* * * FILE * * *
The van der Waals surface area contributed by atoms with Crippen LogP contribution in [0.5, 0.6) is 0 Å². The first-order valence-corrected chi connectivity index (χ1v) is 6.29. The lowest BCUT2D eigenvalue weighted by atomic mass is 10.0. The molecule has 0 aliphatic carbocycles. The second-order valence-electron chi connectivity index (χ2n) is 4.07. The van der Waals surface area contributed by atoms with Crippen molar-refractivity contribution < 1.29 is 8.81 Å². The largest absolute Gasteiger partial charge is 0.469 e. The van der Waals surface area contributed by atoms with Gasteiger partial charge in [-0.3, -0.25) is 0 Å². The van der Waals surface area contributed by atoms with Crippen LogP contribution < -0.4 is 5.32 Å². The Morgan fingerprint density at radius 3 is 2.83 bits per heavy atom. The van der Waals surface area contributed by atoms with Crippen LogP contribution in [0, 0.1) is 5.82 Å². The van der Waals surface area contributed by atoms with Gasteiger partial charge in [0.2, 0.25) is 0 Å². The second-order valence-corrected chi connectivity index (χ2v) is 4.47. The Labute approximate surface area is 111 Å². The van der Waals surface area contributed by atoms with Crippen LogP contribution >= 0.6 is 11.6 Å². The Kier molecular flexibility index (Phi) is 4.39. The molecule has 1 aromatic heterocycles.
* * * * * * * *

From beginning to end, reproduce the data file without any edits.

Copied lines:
The van der Waals surface area contributed by atoms with Crippen LogP contribution in [0.5, 0.6) is 0 Å². The first-order valence-corrected chi connectivity index (χ1v) is 6.29. The lowest BCUT2D eigenvalue weighted by atomic mass is 10.0. The molecule has 0 aliphatic carbocycles. The second-order valence-electron chi connectivity index (χ2n) is 4.07. The van der Waals surface area contributed by atoms with Crippen molar-refractivity contribution < 1.29 is 8.81 Å². The largest absolute Gasteiger partial charge is 0.469 e. The van der Waals surface area contributed by atoms with Gasteiger partial charge in [-0.3, -0.25) is 0 Å². The van der Waals surface area contributed by atoms with Crippen LogP contribution < -0.4 is 5.32 Å². The Morgan fingerprint density at radius 3 is 2.83 bits per heavy atom. The van der Waals surface area contributed by atoms with Crippen LogP contribution in [0, 0.1) is 5.82 Å². The van der Waals surface area contributed by atoms with Gasteiger partial charge in [0.2, 0.25) is 0 Å². The second-order valence-corrected chi connectivity index (χ2v) is 4.47. The Labute approximate surface area is 111 Å². The van der Waals surface area contributed by atoms with Crippen LogP contribution >= 0.6 is 11.6 Å². The Kier molecular flexibility index (Phi) is 4.39. The molecule has 1 aromatic heterocycles.